This is such an important issue, one which could easily go very wrong, but like balancing on a tightrope, Hobson has managed to not only vividly depict the brutality, the prejudice, the trauma, the wrongness, of the times, but I believe he has done so from a place of purity of intent: he genuinely feels rage at our country’s treatment of First Nations people and he expresses that (in an opposite way) through his characters’ actions, words and thoughts. Again, it’s like reading a history book or an early colonialist’s journal – he does not shy away from the horrific attitudes of the time, but he also manages to make it very clear (through both the story and the characters) that this period was a shameful and reprehensible time, that we should all know just how truly horrendous it was, and that through that knowing, we should – we can – do better today. Acknowledging that history is vital to understanding the trauma inflicted on Aboriginal people, and why that trauma is still carried now, generations later. I admire his bravery in confronting this issue with a defiant and steadfast gaze.
I also commend him on his writing of violence. This book is full of violence, as was our land at the time, but Hobson retains command of his pen and every event he depicts is terrible but necessary. Not once did I feel the violence was gratuitous or overdone. It is not often you read a book so terribly violent that you finish with such a sense of redemption and peace.
And the reason for this is that Hobson balances the atrocities with a nuanced moral conversation that asks many questions of the reader. Family is at the heart of this book, as with all his novels, and the love, loyalty and sacrifice of family, especially brothers, elevates the book into a different space and allows the reader moments to breathe, to reflect and to feel joy. There are so many ethical quandaries here, and the reader will switch allegiances and experience inner conflict along with several of the characters as they face crucial life choices. Our own moral compass is tested.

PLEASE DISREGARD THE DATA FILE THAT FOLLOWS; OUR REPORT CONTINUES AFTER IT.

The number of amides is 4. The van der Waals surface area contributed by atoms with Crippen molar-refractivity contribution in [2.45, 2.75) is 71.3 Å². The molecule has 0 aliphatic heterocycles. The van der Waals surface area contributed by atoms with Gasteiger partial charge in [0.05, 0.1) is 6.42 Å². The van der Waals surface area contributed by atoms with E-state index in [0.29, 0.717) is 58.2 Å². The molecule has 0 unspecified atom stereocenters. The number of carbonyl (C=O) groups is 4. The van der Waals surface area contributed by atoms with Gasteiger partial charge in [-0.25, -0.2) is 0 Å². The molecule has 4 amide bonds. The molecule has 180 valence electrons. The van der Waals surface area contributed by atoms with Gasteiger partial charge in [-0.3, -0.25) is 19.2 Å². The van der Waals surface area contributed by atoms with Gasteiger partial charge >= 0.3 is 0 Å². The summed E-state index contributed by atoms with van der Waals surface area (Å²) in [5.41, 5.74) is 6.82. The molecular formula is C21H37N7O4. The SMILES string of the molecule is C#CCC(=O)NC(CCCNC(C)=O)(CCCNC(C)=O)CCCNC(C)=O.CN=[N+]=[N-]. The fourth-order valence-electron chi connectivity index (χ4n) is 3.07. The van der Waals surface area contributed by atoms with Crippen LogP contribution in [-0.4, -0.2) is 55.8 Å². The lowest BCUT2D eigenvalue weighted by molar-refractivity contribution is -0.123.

The book races to an extended climactic conclusion which has all the hallmarks of a great thriller or crime book but retains its literary language and the sense of teetering morality as we balance on that tightrope. Hobson maintains control of this section with perfect pacing and we are drawn along towards the end wanting to turn every page faster but also fearful of how the story might end.
While I connected with the characters, engaged with the story and appreciated the historical setting, it is the writing itself that I most admire in this book. It’s gripping, gritty, raw, powerful and unflinching. It has a certain spare, clipped style that denotes an experienced writer who has studied his craft and worked very hard to make it seamless. The other highlight for me is that the novel explores shame, regret, revenge, trauma, friendship, sacrifice, love, loyalty and family, but most importantly of all, compassion, mercy and justice. The capacity for humans to act in a compassionate way amidst the burning hell of a violent and brutal landscape shines through with grace. The characters all have to make difficult decisions, but as a reader, I also found myself questioning every scene, every incident, wondering what I would have done in their place. I’m sure The Death of John Lacey will evoke many robust discussions at book clubs.
This is a novel that will make you think, seriously, about our collective past, and whether fiction, rather than history books (written by the ‘victors’) might more accurately reflect the trauma and truth of our past.